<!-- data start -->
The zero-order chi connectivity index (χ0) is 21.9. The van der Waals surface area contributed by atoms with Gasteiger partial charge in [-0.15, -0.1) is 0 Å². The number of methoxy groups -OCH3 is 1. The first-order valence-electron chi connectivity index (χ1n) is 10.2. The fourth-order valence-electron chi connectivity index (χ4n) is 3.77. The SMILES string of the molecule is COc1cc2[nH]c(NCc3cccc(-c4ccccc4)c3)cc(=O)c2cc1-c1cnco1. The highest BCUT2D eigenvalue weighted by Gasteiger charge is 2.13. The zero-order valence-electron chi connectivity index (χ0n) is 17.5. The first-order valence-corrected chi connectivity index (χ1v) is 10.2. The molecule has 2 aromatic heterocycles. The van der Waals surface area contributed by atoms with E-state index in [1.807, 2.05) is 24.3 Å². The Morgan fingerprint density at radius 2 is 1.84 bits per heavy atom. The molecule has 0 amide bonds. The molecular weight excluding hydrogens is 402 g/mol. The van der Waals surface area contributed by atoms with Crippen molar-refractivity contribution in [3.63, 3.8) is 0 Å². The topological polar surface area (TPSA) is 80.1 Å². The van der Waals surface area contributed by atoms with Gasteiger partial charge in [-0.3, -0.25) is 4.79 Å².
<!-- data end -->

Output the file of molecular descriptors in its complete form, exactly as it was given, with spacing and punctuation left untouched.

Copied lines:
The zero-order chi connectivity index (χ0) is 21.9. The van der Waals surface area contributed by atoms with Gasteiger partial charge in [-0.15, -0.1) is 0 Å². The number of methoxy groups -OCH3 is 1. The first-order valence-electron chi connectivity index (χ1n) is 10.2. The fourth-order valence-electron chi connectivity index (χ4n) is 3.77. The SMILES string of the molecule is COc1cc2[nH]c(NCc3cccc(-c4ccccc4)c3)cc(=O)c2cc1-c1cnco1. The highest BCUT2D eigenvalue weighted by Gasteiger charge is 2.13. The zero-order valence-electron chi connectivity index (χ0n) is 17.5. The first-order valence-corrected chi connectivity index (χ1v) is 10.2. The molecule has 2 aromatic heterocycles. The van der Waals surface area contributed by atoms with E-state index in [1.807, 2.05) is 24.3 Å². The Morgan fingerprint density at radius 2 is 1.84 bits per heavy atom. The molecule has 0 amide bonds. The molecular weight excluding hydrogens is 402 g/mol. The van der Waals surface area contributed by atoms with Crippen molar-refractivity contribution in [3.63, 3.8) is 0 Å². The topological polar surface area (TPSA) is 80.1 Å². The van der Waals surface area contributed by atoms with Gasteiger partial charge in [-0.3, -0.25) is 4.79 Å².